Behind a 2 gang wall plate, there are 2 single pole switches. I am trying to swap the left one out with a Kasa smart wi-fi light switch.

The problem is, the black wire that connects to the bottom terminal of the switch I want to replace does not end and it kind of loops into the other switch's bottom terminal. I tried a wire nut but couldn't get it to fit since that "loop" area is too thick.

Can I cut this "loop" and use a wire nut to connect the black wire from the box, the black wire from the Kasa switch and the now-cutoff black wire that connects to the other switch?

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  • Never seen the yoke "ears" used that way to get a switch to sit flush in a poorly cut drywall hole. Clever. With the time he took to do that, the electrician could have made a pigtail.
    – Chris O
    Feb 10, 2023 at 20:19

2 Answers 2


I would make sure the power was off first, but there is no reason not to cut to use a wire nut.

It was done this way to save a wire nut.

  • 2
    Just did that and it works! Thank you for confirming that I can do it this way!
    – dank
    Feb 10, 2023 at 19:49

The existing black wire is using a lazy way of chaining to a second switch. The proper ways are:

  • Use a wire nut to connect the incoming wire and a short wire to each switch (pigtails)
  • Use a switch that allows for two wires under each screw. Note that this requires a step up from the absolute cheapest switches, so most people who have the original switches put in by the builder (builders tend to be penny-pinchers because an extra $2 per switch x 25 switches = $50 less profit on the house) can't do that.

Each wire should have at least 6" from where it enters the box to the end where it attaches to a wire nut or switch or receptacle. If cutting the wire at the current bare spot will leave 6" then you can cut it there and use a wire nut to connect it to pigtails to the two switches. If cutting the wire at the current bare spot would leave it shorter than 6", tape over it really well with black electrical tape and use the end that is currently on the other switch with a wire nut and two pigtails to the two switches.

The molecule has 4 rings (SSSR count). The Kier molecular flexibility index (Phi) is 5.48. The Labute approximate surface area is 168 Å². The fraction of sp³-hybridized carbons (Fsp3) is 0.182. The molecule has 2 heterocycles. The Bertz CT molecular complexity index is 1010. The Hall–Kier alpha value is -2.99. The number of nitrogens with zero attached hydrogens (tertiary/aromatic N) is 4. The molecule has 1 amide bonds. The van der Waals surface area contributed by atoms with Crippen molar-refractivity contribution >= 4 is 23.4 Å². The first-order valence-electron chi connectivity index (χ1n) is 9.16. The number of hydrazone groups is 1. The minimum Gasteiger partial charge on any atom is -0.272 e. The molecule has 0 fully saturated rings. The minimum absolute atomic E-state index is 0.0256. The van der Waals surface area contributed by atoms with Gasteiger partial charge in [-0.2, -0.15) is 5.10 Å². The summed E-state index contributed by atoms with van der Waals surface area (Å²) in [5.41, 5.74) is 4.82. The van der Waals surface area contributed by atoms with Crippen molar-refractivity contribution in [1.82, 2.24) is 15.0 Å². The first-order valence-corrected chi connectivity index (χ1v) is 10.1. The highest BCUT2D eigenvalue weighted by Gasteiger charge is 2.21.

• Sanity check: Are you saying that one shouldn't take advantage of the two tied-together screw terminals typically on each side of the switch to connect the outgoing unswitched power? I can see arguments for avoiding that, but sometimes it's tempting.
    – keshlam
    Feb 10, 2023 at 20:58
  • @keshlam On all switches that I have personally seen (but I haven't seen them all...) there are exactly the number of screws needed for the switch itself. Typically that is: 3 for a plain switch (hot, switched hot, ground), 4 for a 3-way switch (common, 2 x traveller, ground), 5 for a 4-way switch (2 x 2 x traveller, ground). A receptacle, with some exceptions (e.g., USB, some "smart" things) will have two hot and two neutral and 1 ground, so that you can either use the second set of hot/neutral to chain to the next device or split for a 1/2-switched or MWBC usage. But not switches. Feb 10, 2023 at 21:22
  • 1
    .... Ah. I was undoubtedly misremembering; I thought I remembered a switch that, like a receptacle, had multiple screws on both hot and load sides.
    – keshlam
    Feb 10, 2023 at 22:34
  • @keshlam With receptacles there is a good reason - not to have to have different SKUs for 1/2-switched & MWBC, plus an awful lot of receptacles are daisy-chained. With switches, most of the time I see the chaining is switch to fixture to fixture, so the only gain is to share the hot with another switch (only recently has neutral entered the picture with switches, and still only with smart switches). Feb 11, 2023 at 23:53
  • Makes sense; I sit corrected.
    – keshlam
    Feb 11, 2023 at 23:56

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